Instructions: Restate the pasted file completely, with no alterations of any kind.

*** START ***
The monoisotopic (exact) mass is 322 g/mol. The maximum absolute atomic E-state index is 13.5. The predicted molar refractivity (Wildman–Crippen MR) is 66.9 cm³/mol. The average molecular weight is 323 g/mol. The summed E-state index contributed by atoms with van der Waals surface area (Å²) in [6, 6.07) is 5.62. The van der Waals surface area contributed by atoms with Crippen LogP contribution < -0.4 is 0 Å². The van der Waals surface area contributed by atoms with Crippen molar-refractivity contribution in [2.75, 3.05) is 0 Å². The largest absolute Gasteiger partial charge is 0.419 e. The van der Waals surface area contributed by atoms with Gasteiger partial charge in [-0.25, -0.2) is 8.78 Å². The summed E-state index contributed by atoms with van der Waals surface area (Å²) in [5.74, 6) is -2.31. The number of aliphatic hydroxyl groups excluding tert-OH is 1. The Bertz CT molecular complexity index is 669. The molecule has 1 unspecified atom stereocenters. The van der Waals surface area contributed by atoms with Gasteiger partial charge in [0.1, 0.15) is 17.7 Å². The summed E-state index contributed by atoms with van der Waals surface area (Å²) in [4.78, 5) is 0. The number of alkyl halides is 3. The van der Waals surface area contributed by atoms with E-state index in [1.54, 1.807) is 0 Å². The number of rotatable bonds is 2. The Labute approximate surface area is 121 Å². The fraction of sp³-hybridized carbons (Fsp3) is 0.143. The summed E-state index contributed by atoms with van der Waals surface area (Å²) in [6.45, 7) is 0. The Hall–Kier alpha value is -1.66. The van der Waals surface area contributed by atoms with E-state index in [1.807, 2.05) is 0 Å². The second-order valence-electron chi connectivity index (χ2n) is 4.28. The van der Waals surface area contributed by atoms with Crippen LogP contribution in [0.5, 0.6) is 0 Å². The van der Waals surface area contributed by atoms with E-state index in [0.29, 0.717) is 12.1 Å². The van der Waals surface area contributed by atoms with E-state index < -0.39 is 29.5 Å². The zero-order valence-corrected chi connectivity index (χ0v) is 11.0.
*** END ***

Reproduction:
The monoisotopic (exact) mass is 322 g/mol. The maximum absolute atomic E-state index is 13.5. The predicted molar refractivity (Wildman–Crippen MR) is 66.9 cm³/mol. The average molecular weight is 323 g/mol. The summed E-state index contributed by atoms with van der Waals surface area (Å²) in [6, 6.07) is 5.62. The van der Waals surface area contributed by atoms with Crippen LogP contribution < -0.4 is 0 Å². The van der Waals surface area contributed by atoms with Crippen molar-refractivity contribution in [2.75, 3.05) is 0 Å². The largest absolute Gasteiger partial charge is 0.419 e. The van der Waals surface area contributed by atoms with Gasteiger partial charge in [-0.25, -0.2) is 8.78 Å². The summed E-state index contributed by atoms with van der Waals surface area (Å²) in [5.74, 6) is -2.31. The number of aliphatic hydroxyl groups excluding tert-OH is 1. The Bertz CT molecular complexity index is 669. The molecule has 1 unspecified atom stereocenters. The van der Waals surface area contributed by atoms with Gasteiger partial charge in [0.1, 0.15) is 17.7 Å². The summed E-state index contributed by atoms with van der Waals surface area (Å²) in [4.78, 5) is 0. The number of alkyl halides is 3. The van der Waals surface area contributed by atoms with E-state index in [1.54, 1.807) is 0 Å². The number of rotatable bonds is 2. The Labute approximate surface area is 121 Å². The fraction of sp³-hybridized carbons (Fsp3) is 0.143. The summed E-state index contributed by atoms with van der Waals surface area (Å²) in [6.45, 7) is 0. The Hall–Kier alpha value is -1.66. The van der Waals surface area contributed by atoms with E-state index in [1.807, 2.05) is 0 Å². The second-order valence-electron chi connectivity index (χ2n) is 4.28. The van der Waals surface area contributed by atoms with Crippen LogP contribution in [0.5, 0.6) is 0 Å². The van der Waals surface area contributed by atoms with E-state index in [0.29, 0.717) is 12.1 Å². The van der Waals surface area contributed by atoms with E-state index < -0.39 is 29.5 Å². The zero-order valence-corrected chi connectivity index (χ0v) is 11.0.